Does the 2019 BCP Need More Than One Rite?

The back and forth over the new ANCA 2019 Book of Common Prayer continues.  This post delves into a question that, in a sense, puts together the whole debate over the theology of the Holy Communion and how it should be represented in the liturgy: do we really need the two rites we have in the 2019 BCP?  And what’s this business about the “ancient texts?”

Let’s start with stating a proposition: the fact that the 1979 BCP has two doesn’t justify the 2019 BCP doing the same.  I’m sure the committee(s) that put together the 2019 BCP had that discussion.  Having more than one rite antedates the 1979 BCP.  I know some of my readers find my constant references to Roman Catholicism in these posts irritating at best and heretical at worst, but as an educator I think it’s at least instructive.

It’s worth noting that the Church of England, the Episcopal Church and the Roman Catholic Church had one anaphora (the technical term for the consecration of the elements of Communion) and one rite of the Communion/Eucharist/Mass going into the 1960’s.  It’s also worth noting that these liturgies were basically all of sixteenth century vintage.  The Anglican liturgy was first set forth in the 1549 BCP and, through the dizzying and deadly changes that the Church of England went through subsequent to that, ended up in a modified form in the 1662 BCP.  The Roman Catholic Church formulated (or better normalized) its liturgy around the time of the Council of Trent.  Before the term “Traditional Latin Mass” (#TLM) became common with trads, it was customary to refer to this liturgy as the Tridentine Mass.

On both sides of the English Channel there was a great deal of intellectual ferment in the years leading up to the 1960’s.  A greater awareness of Patristic and Roman Empire Christianity practice came into being.  Anglo-Catholics such as Luckock and Jalland were aware of different liturgical practices in this era, different both from Rome and what was current in the Church of England.  Roman Catholics such as Jean Daniélou took a similar scholarly interest.

It’s worth noting that in 2009 this blog featured a series (about the same time the ACNA came into existence) of several of these “ancient text” anaphorae.  The complete list with explanation as to their origin is as follows:

Also included were a couple of Roman Catholic “experimental” liturgies (Canon “B” and Canon “C”.)   It would be interesting to know if any of these were a resource for the 2019 BCP.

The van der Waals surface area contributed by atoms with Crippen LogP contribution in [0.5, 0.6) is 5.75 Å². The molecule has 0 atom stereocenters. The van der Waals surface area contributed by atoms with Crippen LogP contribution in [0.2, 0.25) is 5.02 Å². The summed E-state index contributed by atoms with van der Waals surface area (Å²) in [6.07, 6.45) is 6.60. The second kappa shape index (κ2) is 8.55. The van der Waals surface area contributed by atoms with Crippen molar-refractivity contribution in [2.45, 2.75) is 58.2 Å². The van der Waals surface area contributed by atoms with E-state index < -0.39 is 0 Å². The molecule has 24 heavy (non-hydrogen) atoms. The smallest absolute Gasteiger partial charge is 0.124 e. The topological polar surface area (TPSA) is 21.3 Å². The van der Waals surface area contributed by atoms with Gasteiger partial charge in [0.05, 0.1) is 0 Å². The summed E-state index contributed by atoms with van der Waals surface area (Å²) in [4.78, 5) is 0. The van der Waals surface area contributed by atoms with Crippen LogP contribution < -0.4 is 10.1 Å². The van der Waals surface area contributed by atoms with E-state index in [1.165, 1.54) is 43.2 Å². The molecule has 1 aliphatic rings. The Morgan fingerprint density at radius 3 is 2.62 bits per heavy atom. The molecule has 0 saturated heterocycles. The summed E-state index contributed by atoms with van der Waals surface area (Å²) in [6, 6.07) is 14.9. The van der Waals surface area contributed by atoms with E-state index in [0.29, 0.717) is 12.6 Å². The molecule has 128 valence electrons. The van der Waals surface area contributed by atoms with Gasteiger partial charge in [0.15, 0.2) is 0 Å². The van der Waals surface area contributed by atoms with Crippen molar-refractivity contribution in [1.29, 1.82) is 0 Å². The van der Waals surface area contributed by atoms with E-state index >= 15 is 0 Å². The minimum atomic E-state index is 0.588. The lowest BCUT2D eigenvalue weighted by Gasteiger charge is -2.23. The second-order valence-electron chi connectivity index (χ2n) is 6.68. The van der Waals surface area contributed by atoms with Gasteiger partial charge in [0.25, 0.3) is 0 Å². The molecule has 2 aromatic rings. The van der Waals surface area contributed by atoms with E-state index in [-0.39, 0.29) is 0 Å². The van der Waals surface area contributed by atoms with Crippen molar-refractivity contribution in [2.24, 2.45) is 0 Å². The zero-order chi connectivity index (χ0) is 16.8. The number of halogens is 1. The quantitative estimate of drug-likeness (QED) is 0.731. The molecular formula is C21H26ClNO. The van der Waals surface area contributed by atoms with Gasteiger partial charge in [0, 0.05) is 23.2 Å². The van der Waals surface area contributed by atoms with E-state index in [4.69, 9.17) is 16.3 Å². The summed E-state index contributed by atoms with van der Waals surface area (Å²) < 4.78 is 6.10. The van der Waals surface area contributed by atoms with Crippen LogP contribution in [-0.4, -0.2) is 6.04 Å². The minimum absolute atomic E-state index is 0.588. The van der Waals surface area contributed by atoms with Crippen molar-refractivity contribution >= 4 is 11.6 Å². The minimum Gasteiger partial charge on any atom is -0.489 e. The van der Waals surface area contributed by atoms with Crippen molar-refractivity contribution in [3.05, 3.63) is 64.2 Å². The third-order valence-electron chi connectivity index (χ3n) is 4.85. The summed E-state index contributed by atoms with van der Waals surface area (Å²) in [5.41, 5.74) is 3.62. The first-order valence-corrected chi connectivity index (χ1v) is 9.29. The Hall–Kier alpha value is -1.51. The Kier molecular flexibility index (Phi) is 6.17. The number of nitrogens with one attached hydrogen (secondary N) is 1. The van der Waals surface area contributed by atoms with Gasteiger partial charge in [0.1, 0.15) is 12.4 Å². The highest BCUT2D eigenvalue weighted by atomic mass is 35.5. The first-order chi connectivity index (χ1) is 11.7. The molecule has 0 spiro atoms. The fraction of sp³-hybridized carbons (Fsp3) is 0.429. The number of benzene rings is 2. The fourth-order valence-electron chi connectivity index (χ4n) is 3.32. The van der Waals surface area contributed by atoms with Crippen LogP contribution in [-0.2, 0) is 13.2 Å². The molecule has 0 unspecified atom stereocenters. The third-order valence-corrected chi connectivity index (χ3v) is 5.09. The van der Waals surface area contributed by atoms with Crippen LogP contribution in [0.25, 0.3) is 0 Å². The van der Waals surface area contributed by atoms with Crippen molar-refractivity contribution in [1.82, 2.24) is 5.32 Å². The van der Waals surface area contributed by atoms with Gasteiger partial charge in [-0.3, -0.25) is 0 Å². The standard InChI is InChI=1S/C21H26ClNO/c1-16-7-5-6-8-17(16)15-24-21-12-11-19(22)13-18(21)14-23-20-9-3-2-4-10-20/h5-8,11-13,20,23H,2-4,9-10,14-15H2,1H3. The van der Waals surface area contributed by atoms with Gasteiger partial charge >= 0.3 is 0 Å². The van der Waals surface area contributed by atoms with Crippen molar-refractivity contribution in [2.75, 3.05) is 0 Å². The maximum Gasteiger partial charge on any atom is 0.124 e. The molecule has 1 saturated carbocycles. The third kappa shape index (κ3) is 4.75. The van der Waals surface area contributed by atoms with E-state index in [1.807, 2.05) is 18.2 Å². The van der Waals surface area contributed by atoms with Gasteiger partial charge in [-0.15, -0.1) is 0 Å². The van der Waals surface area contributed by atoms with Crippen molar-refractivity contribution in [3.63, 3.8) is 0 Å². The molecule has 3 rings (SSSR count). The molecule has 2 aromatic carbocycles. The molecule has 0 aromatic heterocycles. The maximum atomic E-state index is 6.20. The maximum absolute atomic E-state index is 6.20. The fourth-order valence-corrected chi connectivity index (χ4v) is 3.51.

The 1970’s saw the revision of both the Roman Catholic and Episcopal liturgies, the former with the Novus Ordo Missae and the latter with the 1979 BCP.  These types of liturgies have been used for around a half century.  It is obvious that those who put the 2019 BCP have bowed, in part, to that long usage.  They evidently felt that a return to a modernized version of the 1928 or even 1662 BCP with one anaphora (to say nothing of the general structure of the Communion liturgy) was not a real possibility at this point.

So how does the 2019’s “ancient text” stack up?  It combines the brevity of the Anaphora of Hippolytus (the oldest of the texts above) with a “history of salvation” that is seen in some of the Eastern liturgies.  Overall it’s not really bad.  The biggest criticism may be that it’s too brief!  I’m sure, however, that a “history of salvation” type of liturgy will go over with some about as well as the first such presentation, that of Stephen (Acts 7:2-60.)

I really think that the revival of these “ancient texts,” when too much violence isn’t done to their own theology, is one of the best things that has happened in liturgical development this half century past.   That sentiment is not shared amongst Reformed Anglican or Catholic trad alike.  However, the main thing that Anglican and Catholic have in common with the negative response is the vehemence of the opposition.

The impact on Roman Catholicism has been a realization that a great deal of what passed for Catholic “essentials” before Vatican II (and with the trade today) was more like an accumulation of stuff by people who have lived in a house for many years: the house is the same, but the large volume of the stuff has changed the mode of living.  Attempts to do some “housecleaning” have been lost with those of a more modern or post-modern style of mind (like that of James Martin SJ or the current Occupant of St. Peter’s.)  The trads’ answer is that we should keep all the stuff the way it was, but I don’t think that’s a real solution.

With the Reformed Anglicans (the Anglo-Catholics are another story altogether) the question is more basic: is the Roman Empire Church, which immediately followed Our Lord’s time on earth, closer to his idea than that of the Reformers, who lived 1500 years later?  From a historical view, the latter implies this type of concept:

Most evangelicals look at church history in a very specific way; there were first New Testament times, then there was the Reformation, and now there’s us. This results in a gap of about a millennium and a half between significant events; surely something happened in that length of time!

The danger to Reformed types of the inclusion of such a liturgy is that it undercuts their own claim to “pride of place” as the closest to the Scriptures.

Since the Anglicans have gone to the trouble to retain an episcopate (and the episcopate is often a major source of trouble) and a liturgy, it makes sense that the Patristic witness is relevant.  That’s a hard sell to many Reformed types, but if they want to be consistent, they should ditch the liturgy and the episcopate and do it Calvin’s way.

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